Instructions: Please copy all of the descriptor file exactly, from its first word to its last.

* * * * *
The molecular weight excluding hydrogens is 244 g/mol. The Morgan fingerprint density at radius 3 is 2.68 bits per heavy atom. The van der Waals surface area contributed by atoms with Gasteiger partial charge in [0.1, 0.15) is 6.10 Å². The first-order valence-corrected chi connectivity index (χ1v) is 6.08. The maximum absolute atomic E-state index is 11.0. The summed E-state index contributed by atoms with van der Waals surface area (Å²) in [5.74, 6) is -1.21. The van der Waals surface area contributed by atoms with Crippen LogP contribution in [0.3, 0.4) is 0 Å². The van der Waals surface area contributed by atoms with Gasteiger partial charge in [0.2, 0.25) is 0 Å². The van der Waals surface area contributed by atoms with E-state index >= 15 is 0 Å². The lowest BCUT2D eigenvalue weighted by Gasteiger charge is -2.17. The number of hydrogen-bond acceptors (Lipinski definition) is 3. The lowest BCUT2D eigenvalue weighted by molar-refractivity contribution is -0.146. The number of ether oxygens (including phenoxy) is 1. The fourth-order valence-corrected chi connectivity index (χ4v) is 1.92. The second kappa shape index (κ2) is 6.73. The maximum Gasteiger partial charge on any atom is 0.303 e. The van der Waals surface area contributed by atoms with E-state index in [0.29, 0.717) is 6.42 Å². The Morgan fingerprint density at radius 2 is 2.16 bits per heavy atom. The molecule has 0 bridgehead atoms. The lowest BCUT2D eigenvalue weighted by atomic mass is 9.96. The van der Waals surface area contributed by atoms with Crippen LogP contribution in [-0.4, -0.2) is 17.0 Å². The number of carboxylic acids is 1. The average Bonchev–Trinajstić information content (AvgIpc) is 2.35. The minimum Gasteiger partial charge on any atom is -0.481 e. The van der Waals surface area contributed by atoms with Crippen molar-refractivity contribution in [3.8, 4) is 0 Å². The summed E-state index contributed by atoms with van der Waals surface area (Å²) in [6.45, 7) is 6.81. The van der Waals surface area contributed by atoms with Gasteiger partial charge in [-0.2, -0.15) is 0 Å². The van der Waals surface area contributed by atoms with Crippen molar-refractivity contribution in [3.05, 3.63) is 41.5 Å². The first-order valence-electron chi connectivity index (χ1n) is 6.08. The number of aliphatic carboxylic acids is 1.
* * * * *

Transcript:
The molecular weight excluding hydrogens is 244 g/mol. The Morgan fingerprint density at radius 3 is 2.68 bits per heavy atom. The van der Waals surface area contributed by atoms with Gasteiger partial charge in [0.1, 0.15) is 6.10 Å². The first-order valence-corrected chi connectivity index (χ1v) is 6.08. The maximum absolute atomic E-state index is 11.0. The summed E-state index contributed by atoms with van der Waals surface area (Å²) in [5.74, 6) is -1.21. The van der Waals surface area contributed by atoms with Crippen LogP contribution in [0.3, 0.4) is 0 Å². The van der Waals surface area contributed by atoms with Gasteiger partial charge in [0.2, 0.25) is 0 Å². The van der Waals surface area contributed by atoms with E-state index >= 15 is 0 Å². The lowest BCUT2D eigenvalue weighted by Gasteiger charge is -2.17. The number of hydrogen-bond acceptors (Lipinski definition) is 3. The lowest BCUT2D eigenvalue weighted by molar-refractivity contribution is -0.146. The number of ether oxygens (including phenoxy) is 1. The fourth-order valence-corrected chi connectivity index (χ4v) is 1.92. The second kappa shape index (κ2) is 6.73. The maximum Gasteiger partial charge on any atom is 0.303 e. The van der Waals surface area contributed by atoms with E-state index in [0.29, 0.717) is 6.42 Å². The Morgan fingerprint density at radius 2 is 2.16 bits per heavy atom. The molecule has 0 bridgehead atoms. The lowest BCUT2D eigenvalue weighted by atomic mass is 9.96. The van der Waals surface area contributed by atoms with Crippen LogP contribution in [-0.4, -0.2) is 17.0 Å². The number of carboxylic acids is 1. The average Bonchev–Trinajstić information content (AvgIpc) is 2.35. The minimum Gasteiger partial charge on any atom is -0.481 e. The van der Waals surface area contributed by atoms with Crippen molar-refractivity contribution in [3.8, 4) is 0 Å². The summed E-state index contributed by atoms with van der Waals surface area (Å²) in [6.45, 7) is 6.81. The van der Waals surface area contributed by atoms with Gasteiger partial charge in [-0.2, -0.15) is 0 Å². The van der Waals surface area contributed by atoms with Crippen molar-refractivity contribution in [3.05, 3.63) is 41.5 Å². The first-order valence-electron chi connectivity index (χ1n) is 6.08. The number of aliphatic carboxylic acids is 1.